in San Antone.

'I go, 'Mobbed-up, like with the Dixie Mafia?'

'He goes, 'They're taking down rich marks in a card game, then messing up their heads so they can't report it. What I'm saying to you, gringita, is there's a lot of guys out there scared shitless and full of guilt with their bank accounts cleaned out. That ought to be worth my charges as well as something for me to visit my family in Guadalajara.'

'I go, 'All you had to do was show up at your plea. You would have been out of it.'

'He says, 'I had a bad night. I slept late. I didn't get paid on that last card-game score, anyway. Those guys deserved to get jammed up.''

When I didn't respond, Temple picked up a crumpled ball of paper from the wastebasket and bounced it off my back.

'Are you listening?' she said.


'This is how it works,' she said. 'They bring the mark into the card game, at a hunting or fishing lodge somewhere up in the hill country. The mark wins two or three nights in a row and starts to feel like he's one of the boys. He even knows where the house bank is. Then three guys with nylon stockings over their faces bust into the game. Of course, one of the guys in a stocking is the thinking man's goon, Cholo Ramirez.

'One by one they take the players into the basement and torture, and execute them. The mark believes he's the only one left alive. By this time he's hysterical with fear. He tells the three guys where the bank is. They clean it out and tell him one guy in the basement is still alive, actually a guy who was decent to him during the games. They take the mark down the stairs and make him fire a round with a nine-millimeter into the body that's on the floor. So now the mark is an accomplice and can't tell anybody what he saw.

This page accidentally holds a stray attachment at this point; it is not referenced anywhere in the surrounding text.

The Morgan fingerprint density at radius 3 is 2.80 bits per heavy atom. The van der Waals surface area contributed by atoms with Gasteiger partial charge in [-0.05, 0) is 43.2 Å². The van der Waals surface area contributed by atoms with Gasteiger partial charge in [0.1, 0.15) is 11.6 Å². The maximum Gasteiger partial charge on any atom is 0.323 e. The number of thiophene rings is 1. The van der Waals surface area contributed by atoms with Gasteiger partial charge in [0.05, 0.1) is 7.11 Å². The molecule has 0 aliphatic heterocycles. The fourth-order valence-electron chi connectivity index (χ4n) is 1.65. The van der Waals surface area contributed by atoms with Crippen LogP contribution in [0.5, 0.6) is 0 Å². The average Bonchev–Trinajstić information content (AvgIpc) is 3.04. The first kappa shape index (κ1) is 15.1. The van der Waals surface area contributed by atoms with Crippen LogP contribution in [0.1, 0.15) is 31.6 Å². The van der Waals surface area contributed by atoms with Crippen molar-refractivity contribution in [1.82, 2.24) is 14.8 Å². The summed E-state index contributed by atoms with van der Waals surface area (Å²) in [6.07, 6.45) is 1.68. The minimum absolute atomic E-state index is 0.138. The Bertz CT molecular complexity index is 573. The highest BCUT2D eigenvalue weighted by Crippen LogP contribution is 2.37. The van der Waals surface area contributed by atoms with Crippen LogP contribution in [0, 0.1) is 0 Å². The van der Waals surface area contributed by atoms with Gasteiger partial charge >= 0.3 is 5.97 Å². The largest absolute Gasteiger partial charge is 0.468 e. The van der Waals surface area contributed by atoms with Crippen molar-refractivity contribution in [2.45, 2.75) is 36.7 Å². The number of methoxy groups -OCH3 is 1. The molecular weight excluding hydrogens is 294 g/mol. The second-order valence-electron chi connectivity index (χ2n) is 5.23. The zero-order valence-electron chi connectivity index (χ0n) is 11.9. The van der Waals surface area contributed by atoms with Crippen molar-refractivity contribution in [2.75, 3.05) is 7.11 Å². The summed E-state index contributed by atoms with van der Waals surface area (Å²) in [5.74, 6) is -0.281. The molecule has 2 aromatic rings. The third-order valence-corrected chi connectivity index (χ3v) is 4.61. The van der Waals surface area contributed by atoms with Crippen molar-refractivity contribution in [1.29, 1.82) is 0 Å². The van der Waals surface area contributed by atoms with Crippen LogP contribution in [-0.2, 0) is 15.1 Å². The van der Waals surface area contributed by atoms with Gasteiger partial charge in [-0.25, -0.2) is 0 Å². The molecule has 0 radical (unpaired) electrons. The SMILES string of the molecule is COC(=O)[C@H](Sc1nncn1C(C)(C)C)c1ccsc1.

'A week or two goes by and the mark thinks it's over and nobody will ever know what he did. Except he gets a call from a greaseball who tells him he gave away the mob's money and he either writes a check for all of it or he gets fed ankles-first into a tree shredder.

'Cholo Ramirez says they got one guy for four hundred grand and bankrupted his business.'

'The guns had blanks in them? They were all in on it?' I said.

'Gee, you were listening all the time,' she said.

I looked at the tops of the oaks ruffling in the breeze on the courthouse lawn. The clock on the courthouse tower said 8:51.

'The only reason I told you the story is it'll never see the light of day. The kid Cholo stabbed dropped the charges and Cholo's home free again,' Temple said. 'You going to take Wilbur Pickett's case?'

'I think I ought to stay away from this one.' In the silence, I could feel her eyes on the back of my neck.

At nine o'clock I walked downstairs, out of the cool lee of the building into the sunlight, then up the shaded sidewalk past the steel benches and the Spanish-American War artillery piece on the courthouse lawn. The wood floors inside the courthouse gleamed dully in the half-light, the frosted office windows glowing like crusted salt. I walked to the elevator cage in back and rode up to the jail and stepped out into a stone and iron corridor that was filled with wind blowing through the windows at each end.

Wilbur Pickett lay on an iron bunk in a barred holding cell, his shirt rolled under his head for a pillow. His shapeless Stetson hung from the tip of one boot like a hat on a rack. Gang graffiti had been scorched onto the ceiling with cigarette lighters. The turnkey gave me a chair to carry inside, then locked the door behind me.

'I took his watch, but I didn't steal no bearer bonds,' Wilbur said.

'What'd you do with the watch?'

'Dropped it in the mail slot of the County Historical Museum,' he said.

'That's brilliant.'